More importantly, where do you buy textbooks? The UBC Bookstore should be your last resort, because while it has everything you need (and brand new as well), it is always going to be the most expensive place for you to purchase your books. Again, I shall refer you to another blog for some suggestions on where to look for your books.
My advice? 1) Ask your friends/older siblings if they have the textbooks (even if it's an older edition) that you need. 2) Saveonbook.com (I've had several friends personally recommend Saveonbook to me, and I've bought/sold several books there as well). 3) Facebook groups for buying/selling textbooks, e.g. here, or here. 4) UBC Discount Bookstore in the Village. 5) If all else fails...then yes, grudgingly head to the UBC Bookstore.
7) Bought an old I-clicker from somebody, and they neglected to mention that the ID code on the back has worn off (yeah, that's annoying)? No worries, you don't have to throw it out and buy a new one, just bring it to Chapman Learning Commons (3rd floor of Irving) and whoever is sitting at the Help Desk can retrieve it for you.
8) No idea where "Irving" or any of your classes are held? Refer to UBC Maps (while you're at it, grab a paper copy too...I recall getting a copy while I went to Brock Hall to pay my fees, although I'm sure those maps are distributed elsewhere on campus as well). And if you don't know the building where one of your exams is being held at (when your first midterms/finals come along), do go there early so you don't panic too much if you happen to get lost. :P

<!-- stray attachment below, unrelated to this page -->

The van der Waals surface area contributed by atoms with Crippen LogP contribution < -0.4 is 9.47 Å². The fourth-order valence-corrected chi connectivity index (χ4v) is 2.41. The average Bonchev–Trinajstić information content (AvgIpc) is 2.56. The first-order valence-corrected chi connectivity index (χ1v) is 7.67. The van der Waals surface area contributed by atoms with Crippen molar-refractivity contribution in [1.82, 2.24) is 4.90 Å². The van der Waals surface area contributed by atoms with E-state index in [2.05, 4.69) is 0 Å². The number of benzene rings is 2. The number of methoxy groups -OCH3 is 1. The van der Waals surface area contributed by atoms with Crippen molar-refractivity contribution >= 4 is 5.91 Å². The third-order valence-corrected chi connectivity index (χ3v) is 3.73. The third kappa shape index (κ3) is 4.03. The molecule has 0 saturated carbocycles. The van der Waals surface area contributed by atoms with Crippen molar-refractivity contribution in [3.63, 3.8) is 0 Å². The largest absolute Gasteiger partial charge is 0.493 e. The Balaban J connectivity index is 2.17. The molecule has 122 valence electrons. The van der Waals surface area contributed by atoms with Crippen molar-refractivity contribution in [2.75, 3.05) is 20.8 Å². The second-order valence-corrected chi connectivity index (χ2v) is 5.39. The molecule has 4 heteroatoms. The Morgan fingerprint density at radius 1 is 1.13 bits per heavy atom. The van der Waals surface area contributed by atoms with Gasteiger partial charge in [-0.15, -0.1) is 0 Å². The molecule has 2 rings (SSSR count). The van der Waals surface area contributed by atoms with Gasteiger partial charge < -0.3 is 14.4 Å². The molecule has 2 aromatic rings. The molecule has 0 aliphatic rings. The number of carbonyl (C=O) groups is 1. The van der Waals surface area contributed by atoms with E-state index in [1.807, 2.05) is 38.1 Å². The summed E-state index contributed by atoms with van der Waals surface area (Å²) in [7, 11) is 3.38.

9) (Science specific) Co-op applications open up in term 2 of 1st year for CPSC (comp sci) and PHAS (physics/astronomy) students; everyone else has to wait for 2nd/3rd year before applying. Also note that it adds an extra year to your degree, and that your summer break will no longer be free (you'll likely be on a co-op work term). Still, most people who I've talked to heartily recommend doing co-op; I've just been accepted into CPSC co-op and my first work term starts in Jan 2013, so I'll reserve judgment 'til then. See Science co-op for more info.
10) There are plenty of ways to earn money on campus, but one of the lesser known ways is to take quick paid surveys offered by Psych. I thought I'd bring this up, since I myself have only recently heard about this, and I'd thought it'd be worth a mention: Paid Psychology Studies at UBC
11) Find a place where you can study while on campus; if you need suggestions, take a look at this. Lots of people think of Irving/Koerner whenever they need a place to study, but I prefer smaller, less populated locations. AFAIK, there's something like ~20 libraries ("library" is a generous term here; this includes various reading rooms spread around campus), so wander around a bit at the beginning of the term and find your own favourite places to study.
Note: Each of the SPAC coaches mention their favourity study locations on their profile; it might be worth checking out if you need some more suggestions.
That's it for now, I guess. I'm planning to do a write-up that's specific for incoming CPSC students (I have yet to find a blog that specifically addresses UBC CS students), so stay tuned! :) Update: that CPSC-related write-up has now been posted!